An Adventure in Baby Food Land: Starting My Own Co-op
I am going to come right out and say it: I like to cook. I am not some awesome chef that had fancy training. In fact, my only formal cooking education came from wedding shower where we got a cooking lesson and then got to eat the results. My mom always cooked when I was young - probably because we lived on a farm and the nearest restaurants didn't provide much variety, but also because we were a thrifty family. When my son was born, I was a neurotic mess most of the time. I decided that anything that passed his lips had to be organic if it wasn't breast milk (current me frequently snickers at old one-child me). I took a look at the baby food that came in jars and cringed. I had never been big on canned foods myself and thought I could do better on my own. Someone had given me a used copy of Super Baby Foods before my son was born so I dug it up and started reading. I started experimenting and buying more books. It turned out to be fun! When my daughter came a long eight months ago, I thought about making baby food but was completely overwhelmed by the addition of a second child to my life. However, the closer she got to six months everything got a bit easier, and somehow making food seemed possible. I jumped back into my old baby food making ways, but after three or so recipes, I realized that I was not going to have time to make enough food myself to get a real variety in her diet. Then it dawned on me -- babysitting co-ops have gotten pretty popular - what about a baby food co-op? I put a post up on the local parenting board trying to find a few people to join me. We do our second swap tomorrow and so far, it's been really amazing! In fact, I haven't had to use jarred food once in the last month!
So why did I start my own baby food making coop when it comes in handy little jars at the grocery store?
Reason #1: Big Money Saver!
In the current economy, a little Midwestern thriftiness can go a long ways! Just like eating at home has saved us a ton of money, making most of my own food has made a big difference in our grocery budget. Today, I made a butternut squash + lentils + potatoes + carrotts + leeks puree. If I buy the ingredients from Fresh Direct (definitely not the cheapest place to buy groceries!), it comes out to about $.40 per 4 oz serving. Earth's Best 4 oz jars are $.79 at Fresh Direct - and this is about a million times better since I know what goes into every bite.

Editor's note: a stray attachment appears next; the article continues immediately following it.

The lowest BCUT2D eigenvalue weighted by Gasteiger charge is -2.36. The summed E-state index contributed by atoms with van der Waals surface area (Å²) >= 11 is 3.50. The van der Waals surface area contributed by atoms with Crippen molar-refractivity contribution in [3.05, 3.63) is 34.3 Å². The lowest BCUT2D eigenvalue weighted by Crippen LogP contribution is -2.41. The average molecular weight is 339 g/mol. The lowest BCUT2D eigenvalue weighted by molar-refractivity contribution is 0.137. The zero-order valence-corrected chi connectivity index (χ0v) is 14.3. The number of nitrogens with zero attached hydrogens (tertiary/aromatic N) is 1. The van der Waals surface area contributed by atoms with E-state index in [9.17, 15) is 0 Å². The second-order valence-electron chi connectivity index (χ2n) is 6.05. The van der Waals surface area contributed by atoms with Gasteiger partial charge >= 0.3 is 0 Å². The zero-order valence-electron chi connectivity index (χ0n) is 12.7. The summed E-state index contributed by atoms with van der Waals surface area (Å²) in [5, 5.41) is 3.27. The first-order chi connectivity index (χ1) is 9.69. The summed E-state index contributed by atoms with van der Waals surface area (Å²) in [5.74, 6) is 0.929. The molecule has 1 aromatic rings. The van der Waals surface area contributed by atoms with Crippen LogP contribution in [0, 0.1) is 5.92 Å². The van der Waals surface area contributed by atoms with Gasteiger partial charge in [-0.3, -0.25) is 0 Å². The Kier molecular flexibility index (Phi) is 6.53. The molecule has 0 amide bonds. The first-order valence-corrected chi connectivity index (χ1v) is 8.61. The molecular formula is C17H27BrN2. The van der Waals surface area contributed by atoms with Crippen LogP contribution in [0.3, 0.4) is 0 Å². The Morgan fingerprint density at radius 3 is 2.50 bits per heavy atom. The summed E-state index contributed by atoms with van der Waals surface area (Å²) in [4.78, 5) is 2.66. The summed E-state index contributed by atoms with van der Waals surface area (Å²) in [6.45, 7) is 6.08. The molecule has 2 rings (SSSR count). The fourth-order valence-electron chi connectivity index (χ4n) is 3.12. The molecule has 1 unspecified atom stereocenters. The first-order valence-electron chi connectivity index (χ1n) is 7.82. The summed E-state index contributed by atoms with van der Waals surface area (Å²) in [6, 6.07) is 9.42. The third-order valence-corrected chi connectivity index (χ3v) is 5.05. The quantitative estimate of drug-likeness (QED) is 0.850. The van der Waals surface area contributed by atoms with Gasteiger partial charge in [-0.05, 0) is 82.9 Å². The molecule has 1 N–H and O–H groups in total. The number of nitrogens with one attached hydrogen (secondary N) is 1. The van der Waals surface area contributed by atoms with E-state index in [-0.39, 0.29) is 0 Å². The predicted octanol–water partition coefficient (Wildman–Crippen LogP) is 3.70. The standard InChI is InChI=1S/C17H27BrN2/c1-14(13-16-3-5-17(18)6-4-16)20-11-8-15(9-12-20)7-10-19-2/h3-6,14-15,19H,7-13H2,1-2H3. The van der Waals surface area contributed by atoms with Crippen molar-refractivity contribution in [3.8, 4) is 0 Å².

Reason #2: Big Time Saver!
For my part of the food exchange, I put in about 1.5 hrs of time in cooking, pureeing and freezing my two recipes. After our swap, I will have eight different things which should last me about three weeks if Maddy eats the food at every single meal. All I have to do at each meal is pull out two or so purees and she's got a healthy meal that only takes me a minute or so to defrost in the microwave.
Reason #3: A Wide Variety of Textures & Tastes!
This may not be super important to everyone, but I really want my kids to like food. I love to eat. It's a highlight for me every day. Just like I want to develop their love of music or the outdoors, I want my kids to enjoy eating. It's really a simple pleasure that can last your whole life! I think developing a taste for different foods and textures early on can at least help combat some of the toddler pickiness that comes later.
As with making any co-op work, we definitely learned a few lessons along the way. Some things that were key for us:
Finding other parents with kids at similar eating stages: I started my son on solid foods at four months on the recommendation of our pediatrician to try to help with his reflux. We started my daughter at five months because she was grabbing food off our plates and stuffing it into her mouth. Generally, babies start eating between four to six months and progress through trying new foods and textures until they are full weaned onto solids. Through an email on our local parenting board, I found three other moms whose kids were all within a month or two of each other but were eating the same kids of things. I also roped in a mommy friend who I knew liked to cook as well and also had two little kids.
Keeping it small: I had visions in the beginning when I put up my post of having ten people. However, I only got three takers -- which turned out to be very lucky. Cooking enough for four babies at the same time takes a pretty big pot. I can't imagine how much we would have to make to share a recipe among ten babies!
Setting basic ground rules: As I mentioned, I fed my son all organic. This time around I am a lot more relaxed. Organic is important to me but it's currently behind locally grown and not crazy expensive. I tried to find moms that felt the same as I did. I also made sure to check on allergies. So far, neither of my kids have had any reaction to foods. I certainly did want to cause any problems for any of the other babies in our little group.
Setting a general exchange schedule: After our first meet up, my group thought we could do an exchange every two weeks. We quickly learned that we could actually stretch it to three weeks with the quantities we were exchanging. The exchange definitely fills my freezer to capacity (and sometimes even squeezes out the ice cream!) but the trade off for having all the great food is worth it to me.
Finally, I just want to say to all the skeptics out there that baby food making is pretty easy. You don't have to be a fabulous chef to make baby food. Just aim for mushy and your baby will be very happy!